And, in addition to this, if the idleness of individuals without tools - untooled idleness - was less than zero, this would mean that without tools they would die. In this circumstance, anyone who had found themselves locked into a dragon economy would be unable to escape by 'dropping out' and living outside of society. They would be faced with a choice between a life of near-continuous toil, or death.
The hallmarks of a dragon economy may be said to be:
It might be asked: what is wrong with such dragon economies? Are they not perfectly normal? Do they not provide employment, and keep people virtuously industrious? Do they not generate considerable amounts of material wealth? Does it really matter that some people come out rather better than others?
The inequity of this scheme of things might be discounted as being simply the inevitable result of there always being winners and losers in the game of life, and in a different lottery someone else might have been the lucky winner. To which it might be replied that life is not a game. A game is something played in idle time. And life does not consist entirely of idle time. An economic system is not a game, but the means by which humans cooperate to maintain their livelihood. And since it is an essentially cooperative venture, its principal product - idle time - ought to be shared, as far as possible, approximately equally across the whole of society. Idle Theory's ethics places strong value on increasing idleness, and since dragon economies decrease real idleness, Idle Theory has to condemn dragon economies on principle.
It might also be raised in defence of this scheme of things that it generates palatial mansions, exquisite paintings and sculptures, and elegant gardens, which would not otherwise have been produced if wealth had been more equally distributed. In an egalitarian system, people would have most likely sat around doing nothing more with their idle time than sit talking or sleeping. How much better that they all be set to work doing something constructive. To which the response might be that there is nothing that says that a day spent in conversation is just as valuable as one spent building a brick wall. The Greek peripatetic philosophers spent days and days just ambling around talking. Reputedly the greatest of them all, Socrates, never even bothered to write a book. Nor for that matter, did the Buddha. Nor Jesus Christ. Would the world have been a better place if these people had stopped talking and done something constructive - like do some carpentry?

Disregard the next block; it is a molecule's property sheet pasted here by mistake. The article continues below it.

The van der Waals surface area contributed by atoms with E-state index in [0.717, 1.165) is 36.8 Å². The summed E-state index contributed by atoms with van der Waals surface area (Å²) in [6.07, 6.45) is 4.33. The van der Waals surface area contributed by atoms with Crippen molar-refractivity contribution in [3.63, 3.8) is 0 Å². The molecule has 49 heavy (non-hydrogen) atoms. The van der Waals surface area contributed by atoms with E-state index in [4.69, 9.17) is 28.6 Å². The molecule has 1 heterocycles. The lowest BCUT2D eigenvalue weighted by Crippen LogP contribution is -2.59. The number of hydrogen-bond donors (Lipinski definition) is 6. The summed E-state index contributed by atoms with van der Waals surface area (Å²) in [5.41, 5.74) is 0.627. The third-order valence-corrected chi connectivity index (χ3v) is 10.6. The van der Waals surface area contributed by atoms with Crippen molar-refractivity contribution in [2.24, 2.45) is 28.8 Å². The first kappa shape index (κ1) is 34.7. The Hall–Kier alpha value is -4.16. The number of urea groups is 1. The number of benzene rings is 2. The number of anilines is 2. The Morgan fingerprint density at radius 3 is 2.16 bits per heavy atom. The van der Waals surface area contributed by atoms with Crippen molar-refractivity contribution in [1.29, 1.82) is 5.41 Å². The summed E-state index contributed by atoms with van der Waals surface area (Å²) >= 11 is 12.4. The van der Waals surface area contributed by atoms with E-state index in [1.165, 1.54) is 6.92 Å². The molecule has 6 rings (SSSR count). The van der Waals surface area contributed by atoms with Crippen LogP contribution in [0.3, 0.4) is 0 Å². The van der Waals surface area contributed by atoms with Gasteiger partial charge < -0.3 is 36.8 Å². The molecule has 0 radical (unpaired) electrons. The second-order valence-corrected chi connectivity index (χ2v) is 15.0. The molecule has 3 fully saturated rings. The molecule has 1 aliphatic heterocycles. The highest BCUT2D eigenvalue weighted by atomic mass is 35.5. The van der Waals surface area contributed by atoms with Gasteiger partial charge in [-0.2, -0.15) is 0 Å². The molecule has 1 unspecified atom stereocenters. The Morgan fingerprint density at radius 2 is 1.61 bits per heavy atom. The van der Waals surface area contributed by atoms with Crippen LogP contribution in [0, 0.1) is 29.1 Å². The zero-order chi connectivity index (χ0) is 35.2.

And, against such a scheme of things, might it not be suggested that it would bring all technological innovation to an end. The monopoly producers of bread, or some other primary good, would have no need of find ways to bake better loaves of bread more cheaply. And their busy employees would not have the idle time in which to engage in any innovation.
Furthermore, since this scheme of things results in almost everyone working hard all their lives, making and selling luxuries and amusements, does it not equally follow that it is one which maximimizes the consumption of natural resources, and maximizes the generation of waste products? Absolutely everything that is made, from the smallest toothpick to the grandest palace, is ultimately destined, sooner or later, to become so much trash and rubble. Entire cities have been built, only to decay and collapse. Dragon economies, by keeping everybody busy working, chew through resources and spew out wastes at the maximum rate. And if these wastes poison the air, the land, and the water, they must gradually poison everybody - the rich included.
But finally, by keeping everybody busy, and maintaining real social idleness near to zero, this organisation of society poses a threat to the continued existence of human society. For if everybody is necessarily constantly working, there exists no buffer against any sudden worsening of the conditions of existence. However, in a dragon economy there may be a high underlying idleness, and in the event of some emergency (e.g. war) people who are busy making luxuries may be rapidly re-assigned to other tasks (e.g. fighting wars).
The Modern Dragon Economy